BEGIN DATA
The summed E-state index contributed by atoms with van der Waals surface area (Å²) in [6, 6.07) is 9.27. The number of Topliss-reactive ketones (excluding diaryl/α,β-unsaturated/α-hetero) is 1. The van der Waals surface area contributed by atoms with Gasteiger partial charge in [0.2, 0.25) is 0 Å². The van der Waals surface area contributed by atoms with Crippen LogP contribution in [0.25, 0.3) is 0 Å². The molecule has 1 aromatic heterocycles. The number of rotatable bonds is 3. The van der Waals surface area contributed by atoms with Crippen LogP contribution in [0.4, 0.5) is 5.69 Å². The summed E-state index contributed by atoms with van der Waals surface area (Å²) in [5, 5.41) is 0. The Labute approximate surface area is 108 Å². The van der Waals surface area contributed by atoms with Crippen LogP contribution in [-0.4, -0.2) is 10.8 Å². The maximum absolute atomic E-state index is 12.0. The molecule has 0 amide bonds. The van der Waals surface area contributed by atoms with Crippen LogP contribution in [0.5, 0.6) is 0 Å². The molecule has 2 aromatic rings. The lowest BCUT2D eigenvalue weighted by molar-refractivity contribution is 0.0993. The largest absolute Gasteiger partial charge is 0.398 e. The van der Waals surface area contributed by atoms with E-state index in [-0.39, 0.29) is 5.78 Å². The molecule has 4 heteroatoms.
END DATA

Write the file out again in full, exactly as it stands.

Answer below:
The summed E-state index contributed by atoms with van der Waals surface area (Å²) in [6, 6.07) is 9.27. The number of Topliss-reactive ketones (excluding diaryl/α,β-unsaturated/α-hetero) is 1. The van der Waals surface area contributed by atoms with Gasteiger partial charge in [0.2, 0.25) is 0 Å². The van der Waals surface area contributed by atoms with Crippen LogP contribution in [0.25, 0.3) is 0 Å². The molecule has 1 aromatic heterocycles. The number of rotatable bonds is 3. The van der Waals surface area contributed by atoms with Crippen LogP contribution in [0.4, 0.5) is 5.69 Å². The summed E-state index contributed by atoms with van der Waals surface area (Å²) in [5, 5.41) is 0. The Labute approximate surface area is 108 Å². The van der Waals surface area contributed by atoms with Crippen LogP contribution in [-0.4, -0.2) is 10.8 Å². The maximum absolute atomic E-state index is 12.0. The molecule has 0 amide bonds. The van der Waals surface area contributed by atoms with Crippen LogP contribution in [0.5, 0.6) is 0 Å². The molecule has 2 aromatic rings. The lowest BCUT2D eigenvalue weighted by molar-refractivity contribution is 0.0993. The largest absolute Gasteiger partial charge is 0.398 e. The van der Waals surface area contributed by atoms with E-state index in [-0.39, 0.29) is 5.78 Å². The molecule has 4 heteroatoms.